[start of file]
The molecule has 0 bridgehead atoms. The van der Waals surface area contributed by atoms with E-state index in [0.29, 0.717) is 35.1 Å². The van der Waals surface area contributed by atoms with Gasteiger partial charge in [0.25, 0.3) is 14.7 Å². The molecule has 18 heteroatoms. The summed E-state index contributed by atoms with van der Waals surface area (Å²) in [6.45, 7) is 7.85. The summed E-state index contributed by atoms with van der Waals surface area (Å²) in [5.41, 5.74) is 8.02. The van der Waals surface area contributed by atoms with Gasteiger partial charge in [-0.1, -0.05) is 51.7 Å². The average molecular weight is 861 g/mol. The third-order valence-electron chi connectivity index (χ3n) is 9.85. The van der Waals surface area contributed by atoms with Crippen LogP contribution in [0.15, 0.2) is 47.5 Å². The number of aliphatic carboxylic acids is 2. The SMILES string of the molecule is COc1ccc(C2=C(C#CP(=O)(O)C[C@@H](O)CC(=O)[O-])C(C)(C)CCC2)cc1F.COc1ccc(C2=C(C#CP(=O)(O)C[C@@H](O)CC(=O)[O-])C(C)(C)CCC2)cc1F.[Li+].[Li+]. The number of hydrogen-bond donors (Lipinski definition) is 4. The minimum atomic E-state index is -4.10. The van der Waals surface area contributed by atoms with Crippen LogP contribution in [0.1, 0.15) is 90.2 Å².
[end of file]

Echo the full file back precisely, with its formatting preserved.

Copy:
The molecule has 0 bridgehead atoms. The van der Waals surface area contributed by atoms with E-state index in [0.29, 0.717) is 35.1 Å². The van der Waals surface area contributed by atoms with Gasteiger partial charge in [0.25, 0.3) is 14.7 Å². The molecule has 18 heteroatoms. The summed E-state index contributed by atoms with van der Waals surface area (Å²) in [6.45, 7) is 7.85. The summed E-state index contributed by atoms with van der Waals surface area (Å²) in [5.41, 5.74) is 8.02. The van der Waals surface area contributed by atoms with Gasteiger partial charge in [-0.1, -0.05) is 51.7 Å². The average molecular weight is 861 g/mol. The third-order valence-electron chi connectivity index (χ3n) is 9.85. The van der Waals surface area contributed by atoms with Crippen LogP contribution in [0.15, 0.2) is 47.5 Å². The number of aliphatic carboxylic acids is 2. The SMILES string of the molecule is COc1ccc(C2=C(C#CP(=O)(O)C[C@@H](O)CC(=O)[O-])C(C)(C)CCC2)cc1F.COc1ccc(C2=C(C#CP(=O)(O)C[C@@H](O)CC(=O)[O-])C(C)(C)CCC2)cc1F.[Li+].[Li+]. The number of hydrogen-bond donors (Lipinski definition) is 4. The minimum atomic E-state index is -4.10. The van der Waals surface area contributed by atoms with Crippen LogP contribution in [0.1, 0.15) is 90.2 Å².